New Zealand's National party will meet to decide on their next leader after turfing Judith Collins following an unpopular 500-day stint in the role.
Ms Collins took the job in July 2020 after the shock resignation of Todd Muller, presiding over a thumping defeat to Jacinda Ardern's Labour in last October's election.
On Thursday morning, she lost the faith of her caucus after a three-hour emergency partyroom meeting, and the party will convene on Tuesday to determine her successor.
"I am pleased to say that I am just the MP for Papakura again," she wrote on Twitter, ending a three-and-a-half hour wait for information from the closed-door meeting.
"It's been a privilege to take over the leadership ... during the worst of times and to do so for 16 months. It has taken huge stamina and resolve."
Deputy Shane Reti has been handed the role on an interim basis as the party takes stock.
"The caucus moved a motion for a vote of no confidence in the leader and that motion was successful," Dr Reti said.
"This is not our best day but we will raise our eyes to the sky."
Ms Collins' downfall was in keeping with her political character: dramatic and divisive.
On Wednesday night, she demoted former leader - and possible leadership rival - Simon Bridges for a lewd comment he made in 2017 towards caucus member Jacqui Dean.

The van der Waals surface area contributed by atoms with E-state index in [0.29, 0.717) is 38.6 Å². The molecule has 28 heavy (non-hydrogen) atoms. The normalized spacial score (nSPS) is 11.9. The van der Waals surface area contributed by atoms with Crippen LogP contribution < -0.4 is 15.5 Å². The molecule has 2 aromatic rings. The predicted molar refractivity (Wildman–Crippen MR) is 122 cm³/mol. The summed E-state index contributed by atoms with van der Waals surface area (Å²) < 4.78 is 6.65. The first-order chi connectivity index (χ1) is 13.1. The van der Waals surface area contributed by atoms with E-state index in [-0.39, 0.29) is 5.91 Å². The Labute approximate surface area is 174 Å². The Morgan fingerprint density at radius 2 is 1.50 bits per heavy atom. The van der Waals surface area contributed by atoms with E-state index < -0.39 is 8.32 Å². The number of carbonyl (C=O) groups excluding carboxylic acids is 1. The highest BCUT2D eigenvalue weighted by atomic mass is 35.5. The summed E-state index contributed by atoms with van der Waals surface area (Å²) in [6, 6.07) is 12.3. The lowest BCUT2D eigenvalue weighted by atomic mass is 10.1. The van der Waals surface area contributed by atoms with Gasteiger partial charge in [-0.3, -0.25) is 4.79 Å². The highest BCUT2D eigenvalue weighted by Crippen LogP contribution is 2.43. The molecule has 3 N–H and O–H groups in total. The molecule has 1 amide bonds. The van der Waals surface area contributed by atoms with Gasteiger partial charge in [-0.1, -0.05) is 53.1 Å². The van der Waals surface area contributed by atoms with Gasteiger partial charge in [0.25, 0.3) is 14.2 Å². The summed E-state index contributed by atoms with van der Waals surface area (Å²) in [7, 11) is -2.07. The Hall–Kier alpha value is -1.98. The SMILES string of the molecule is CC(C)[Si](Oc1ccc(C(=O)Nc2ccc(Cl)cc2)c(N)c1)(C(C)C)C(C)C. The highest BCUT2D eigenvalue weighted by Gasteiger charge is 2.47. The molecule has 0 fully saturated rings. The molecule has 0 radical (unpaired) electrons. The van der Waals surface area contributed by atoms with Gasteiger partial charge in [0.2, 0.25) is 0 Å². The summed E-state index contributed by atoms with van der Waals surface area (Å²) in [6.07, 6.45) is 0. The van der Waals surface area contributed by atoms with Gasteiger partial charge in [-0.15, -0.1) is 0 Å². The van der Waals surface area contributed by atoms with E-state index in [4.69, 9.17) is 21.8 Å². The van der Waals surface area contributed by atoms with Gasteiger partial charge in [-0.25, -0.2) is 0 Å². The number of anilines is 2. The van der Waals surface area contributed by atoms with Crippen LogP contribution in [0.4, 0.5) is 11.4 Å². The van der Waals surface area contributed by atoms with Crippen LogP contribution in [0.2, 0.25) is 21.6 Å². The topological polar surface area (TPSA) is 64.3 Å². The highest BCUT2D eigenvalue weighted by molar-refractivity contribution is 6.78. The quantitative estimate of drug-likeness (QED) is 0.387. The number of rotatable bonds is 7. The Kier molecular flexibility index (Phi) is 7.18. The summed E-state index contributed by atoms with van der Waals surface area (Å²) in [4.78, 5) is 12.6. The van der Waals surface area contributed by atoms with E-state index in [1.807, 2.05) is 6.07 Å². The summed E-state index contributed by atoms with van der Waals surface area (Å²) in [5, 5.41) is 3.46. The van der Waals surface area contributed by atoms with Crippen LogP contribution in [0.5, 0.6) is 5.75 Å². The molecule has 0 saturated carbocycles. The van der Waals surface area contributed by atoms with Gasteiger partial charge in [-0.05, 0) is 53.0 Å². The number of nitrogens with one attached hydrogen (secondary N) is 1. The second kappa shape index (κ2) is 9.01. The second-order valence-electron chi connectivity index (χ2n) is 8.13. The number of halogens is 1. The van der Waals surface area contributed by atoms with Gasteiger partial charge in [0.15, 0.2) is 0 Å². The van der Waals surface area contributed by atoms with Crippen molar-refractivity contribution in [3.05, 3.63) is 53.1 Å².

The incident was reported at the time to then-leader Bill English, and Mr Bridges apologised.
However, Ms Collins says she only just learned of the comments, saying they caused "ongoing distress" and constituted "harassment and intimidation".
The resurfacing of the comments was seen as political, prompting a vicious backlash and the emergency caucus meeting.
Mr Bridges - who led the party between 2018 and 2020 - described the play as "truly desperate stuff" as he headed into the meeting.
"It shows that she'll go to any length to hold on to her leadership of the National party," he said.
Another MP, Simon O'Connor, called for Ms Collins to resign, saying "the way that this has been handled is just outright appalling".
"Judith's leadership is no longer sustainable," he told Radio NZ.
After the meeting, Mr Bridges owned up to the "inappropriate" comments, saying he was "very regretful".
He also said he would consider standing as leader in Tuesday's election, when former Air New Zealand chief executive Christopher Luxon and ex-policeman Mark Mitchell could also put themselves forward.
National suffered their worst election result in two decades in last year's election, and remain well behind Ms Ardern's Labour party in the polls.
The new leader will be National's fifth since the 2017 election, following Bill English, Mr Bridges, Mr Muller and Ms Collins.
Ms Collins has pledged to stay on in parliament and stand again in the 2023 election.
Australian Associated Press